By Brian Lait
Nine months have passed since my last article on Britain’s illustrious national airline, headed up by a Spaniard whose boss is an Irishman. I do apologise for this delay.
2017 was quite a year for BA in a number of ways which to the untrained eye appear unconnected but which, in my humble opinion, come under the heading: Incompetent and Avaricious Management.
Let’s take a look at a couple of the events that happened upon BA last year.
First out of the starting blocks was the introduction in January 2017 of food and drink to be bought on all short-haul flights (but only by credit cards or the wretched Avios), including those to Cyprus even though in aviation terms such flights are medium-haul. The food, we were told over and over, was to be supplied by Marks & Spencer, as if we were to be blessed with some nutritious miracle.
In querying this switch in policy BA said: “The move comes following extensive customer research and feedback, which highlighted dissatisfaction around our current short-haul catering offering and found customers want meals that reflect what they would normally choose on the go”. It’s an interesting concept to have a 4.5 hour flight treated as “on the go”.
To my request for details of the “extensive customer research and feedback”, I was informed that: “We have a variety of surveys that inform any policy decision that are made going forward. Therefore, I’m afraid we’re unable to provide the information that your (sic) asking for”.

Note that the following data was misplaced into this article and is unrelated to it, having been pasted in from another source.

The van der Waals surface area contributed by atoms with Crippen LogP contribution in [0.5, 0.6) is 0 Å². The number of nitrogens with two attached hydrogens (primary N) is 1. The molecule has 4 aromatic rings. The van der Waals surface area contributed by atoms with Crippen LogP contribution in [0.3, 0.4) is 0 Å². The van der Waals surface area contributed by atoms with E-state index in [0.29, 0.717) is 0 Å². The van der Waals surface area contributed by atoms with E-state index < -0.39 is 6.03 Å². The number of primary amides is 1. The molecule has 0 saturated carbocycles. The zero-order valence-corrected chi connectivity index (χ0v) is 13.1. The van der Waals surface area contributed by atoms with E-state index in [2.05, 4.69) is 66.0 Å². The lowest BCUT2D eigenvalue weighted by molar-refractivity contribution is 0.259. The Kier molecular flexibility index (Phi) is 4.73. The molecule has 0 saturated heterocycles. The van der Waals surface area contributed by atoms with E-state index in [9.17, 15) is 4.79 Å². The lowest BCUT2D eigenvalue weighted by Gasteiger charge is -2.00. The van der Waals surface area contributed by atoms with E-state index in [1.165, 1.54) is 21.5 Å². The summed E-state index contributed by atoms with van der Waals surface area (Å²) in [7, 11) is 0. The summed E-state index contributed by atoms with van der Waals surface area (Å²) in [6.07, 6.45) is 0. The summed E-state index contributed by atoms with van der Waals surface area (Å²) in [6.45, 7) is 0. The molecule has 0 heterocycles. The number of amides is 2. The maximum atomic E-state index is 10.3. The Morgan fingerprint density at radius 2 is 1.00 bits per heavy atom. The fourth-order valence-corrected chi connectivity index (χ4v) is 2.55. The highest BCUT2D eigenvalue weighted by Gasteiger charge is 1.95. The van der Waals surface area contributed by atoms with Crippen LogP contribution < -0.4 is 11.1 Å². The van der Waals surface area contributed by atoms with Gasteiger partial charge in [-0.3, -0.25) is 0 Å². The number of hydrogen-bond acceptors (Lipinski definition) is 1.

Why not just improve the food that was being served?
Ah! Dear passenger, but that’s not the name of the game these days. It’s all about money, money, money. Passengers in cattle class are not regarded as being worth quality service by Alex Cruz or his boss Willie Walsh.
The proof of this is the eyewash put out by BA that it would allow them to be competitive with the likes of easyJet for fares. At the time of writing a one-way economy fare to Heathrow from Larnaca on BA on June 10 will cost €382, Cobalt is €228.51 and easyJet to Gatwick are asking €181.09. All three include hold luggage, but exclude any food or drink.
So much for competing fares.
Am I alone in abhorring people and organisations who, in polite English, are ‘economical with the truth’? BA have plane loads of such economics.
The start of the new food and beverage regime was a disaster, with passengers not served at all in quite a number of cases, and food running out in quite a few others. I was on a flight last June where the hand-held machines for taking the orders did not work, so nothing could be sold at all! According to BA all the problems (lasting months) were simply “teething problems” (i.e. managerial incompetence).
The quantities of food and beverage sold on each flight will be fed into a computer programme to work out averages. If, for example, it pans out at 60 per cent then food for 60 per cent of the passengers will be loaded. If 65 per cent on any flight want food five per cent will go without.
The ‘profit’ per passenger for selling food and drink is said to be around £2. So, not only have BA not reduced their airfares, but they are now making more cash from selling food and drink which was previously included in the cost of the fare.
Money, money, money!
In May 2017 came the computer debacle, which would never have happened if BA had installed the proper quality and number of failsafe procedures. In an earlier report I said that “You are unlikely to hear anything more from BA on the subject, as they brazened their way through the entire fiasco, with Willie keeping well below the parapet for days, and Alex looking somewhat comical in a high-viz. jacket on air.” Well, did I miss an update?